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  1. #1

    Suggestions for a first sewing machine.

    I've been looking around my area and there are some used machines but I don't feel like any of them are worth looking into as they all seem to be away from their original owners and kind of sitting in shops. I decided I would buy one new with my christmas money. Can anybody suggest a good one to start with around $150. I figured that would get me one decent enough to do what I plan to do with it (stuff sacks, bug nets, maybe a UQ/TQ).

    Thanks in advance guys,

    Derek Thompson

    PS. I want to try to get it before the snow hits so if I get snowed in tomorrow I can spend some time learning it.

  2. #2
    hangNyak's Avatar
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    Can't go wrong with a Singer machine. I bought one off Craigslist for $60. The lady only used it twice.
    RON

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  3. #3
    SnrMoment's Avatar
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    A reputable shop with older, used machines for sale should be your best bet. They have probably been gone over, oiled, greased, & tuned up. They should also give you some free advice/help. I got my 1957 Emdeko in prime condition, a lesson or two and lots of advice on problems that were rookie operator induced. Cost was $50 for it. Also had a 30 day warranty on the machine. You won't get that from a garage sale rig.
    Love is blind. Marriage is an eye opener.

  4. #4
    Thanks I'll look into that. I think there might be a shop around here. I'll check it out on Friday as the snow is probably not going to hit and I'd rather know what I'm getting instead of diving in.

  5. #5
    Senior Member Lupus's Avatar
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    Singer is a great brand, and an excellent choice for a first machine. However, when I worked in the Theater Department's Costume Shop, the best sewing machine we had was a Bernina. Absolute perfect speed control, completely smooth, incredible machine. If you are fortunate enough to find one at a good price. Don't think twice. You won't regret getting this quality machine.
    Eagle Scout, June 1987
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    "A man stands tallest when he stoops to help a boy."

  6. #6
    psyculman's Avatar
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    sewing machine

    I bought a Singer 4411 heavy duty to try out, because it has so many features, such as a dial button hole, and several other dial stitchs. Although there are some bad reviews of this machine out there, it has performed perfectly for me, even though I have absent-mindedly put it into some real jambs. Each time it got tangled up, I was able to get the wadded up thread out, and there was no damage. Hope it holds up. Not bad for the price, on sale now at a certain national fabric store, which I probably cant' mention.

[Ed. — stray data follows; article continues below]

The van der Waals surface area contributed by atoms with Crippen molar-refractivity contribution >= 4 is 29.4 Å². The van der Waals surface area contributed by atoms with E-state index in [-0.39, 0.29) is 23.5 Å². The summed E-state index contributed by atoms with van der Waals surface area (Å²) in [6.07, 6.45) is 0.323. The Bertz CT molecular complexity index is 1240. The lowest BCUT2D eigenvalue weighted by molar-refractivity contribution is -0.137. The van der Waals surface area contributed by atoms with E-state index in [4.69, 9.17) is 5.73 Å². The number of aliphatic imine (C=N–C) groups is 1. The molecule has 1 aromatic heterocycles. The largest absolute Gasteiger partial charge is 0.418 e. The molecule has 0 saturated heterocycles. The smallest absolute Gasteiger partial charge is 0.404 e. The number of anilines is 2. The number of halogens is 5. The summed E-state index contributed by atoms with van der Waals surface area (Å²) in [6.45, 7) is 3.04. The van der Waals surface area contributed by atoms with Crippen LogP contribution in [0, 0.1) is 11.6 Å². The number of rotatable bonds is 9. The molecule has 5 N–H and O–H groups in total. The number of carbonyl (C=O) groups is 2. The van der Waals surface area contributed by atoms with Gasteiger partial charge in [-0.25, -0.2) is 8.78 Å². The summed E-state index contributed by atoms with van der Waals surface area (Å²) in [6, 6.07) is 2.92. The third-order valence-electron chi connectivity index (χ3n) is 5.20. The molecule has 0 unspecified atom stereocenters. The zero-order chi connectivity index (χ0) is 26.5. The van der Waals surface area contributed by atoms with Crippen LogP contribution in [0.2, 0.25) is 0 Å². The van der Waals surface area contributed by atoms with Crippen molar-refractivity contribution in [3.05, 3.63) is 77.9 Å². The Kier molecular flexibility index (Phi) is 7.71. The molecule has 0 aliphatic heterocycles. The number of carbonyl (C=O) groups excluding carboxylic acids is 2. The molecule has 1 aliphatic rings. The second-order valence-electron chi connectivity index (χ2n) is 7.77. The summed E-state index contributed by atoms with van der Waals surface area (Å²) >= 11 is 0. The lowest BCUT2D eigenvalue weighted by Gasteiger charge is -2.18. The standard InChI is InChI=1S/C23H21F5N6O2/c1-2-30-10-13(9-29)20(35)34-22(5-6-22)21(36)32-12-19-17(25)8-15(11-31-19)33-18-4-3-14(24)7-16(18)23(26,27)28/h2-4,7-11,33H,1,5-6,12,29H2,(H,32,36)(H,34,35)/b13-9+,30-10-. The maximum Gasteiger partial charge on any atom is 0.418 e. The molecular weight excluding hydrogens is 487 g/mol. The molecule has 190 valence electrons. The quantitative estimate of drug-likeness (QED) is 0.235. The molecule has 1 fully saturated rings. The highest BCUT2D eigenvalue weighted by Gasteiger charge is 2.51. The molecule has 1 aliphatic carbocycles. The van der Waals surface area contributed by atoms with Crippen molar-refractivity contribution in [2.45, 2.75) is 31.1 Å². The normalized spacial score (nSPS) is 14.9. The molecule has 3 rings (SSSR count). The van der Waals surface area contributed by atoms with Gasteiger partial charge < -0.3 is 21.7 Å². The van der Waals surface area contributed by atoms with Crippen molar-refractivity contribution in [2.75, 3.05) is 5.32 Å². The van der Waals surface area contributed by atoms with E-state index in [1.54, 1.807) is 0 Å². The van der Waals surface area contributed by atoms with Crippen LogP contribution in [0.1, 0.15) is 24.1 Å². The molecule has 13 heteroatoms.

My Kenmore, made in 1975 still works like new, but, the quick changes possible with the 4411 are making it the machine I use the most. I only wish I had gotten the Singer 4423 heavy duty, as it has even more dial stitchs. The finer quality sewing machines are impossibly expensive for me. After all, it's only a hobby, isn't it?
    Last edited by psyculman; 12-26-2012 at 04:09. Reason: addition
    Never more than one man left behind, so far !

  7. #7
    Ramblinrev's Avatar
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    Check the guidelines post in my sig. Other folks have found it helpful.
    I may be slow... But I sure am gimpy.

    "Bless you child, when you set out to thread a needle don't hold the thread still and fetch the needle up to it; hold the needle still and poke the thread at it; that's the way a woman most always does, but a man always does t'other way."
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  8. #8
    Senior Member ibgary's Avatar
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    My wife bought me the Singer,4423, for Christmas. She got it on sale for 99$. I like it a lot. It was 200+ @ Joanna.
    Now I need to order more material and start playing.

  9. #9
    Lost_Biker's Avatar
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    I lucked out with finding a Singer 201 at Goodwill for less than 20 bucks. All it needed was a good cleaning and some TLC. It's a wonderful machine.
    I got in a fight one time with a really big guy, and he said, "I'm going to mop the floor with your face." I said, "You'll be sorry." He said, "Oh, yeah? Why?" I said, "Well, you won't be able to get into the corners very well."


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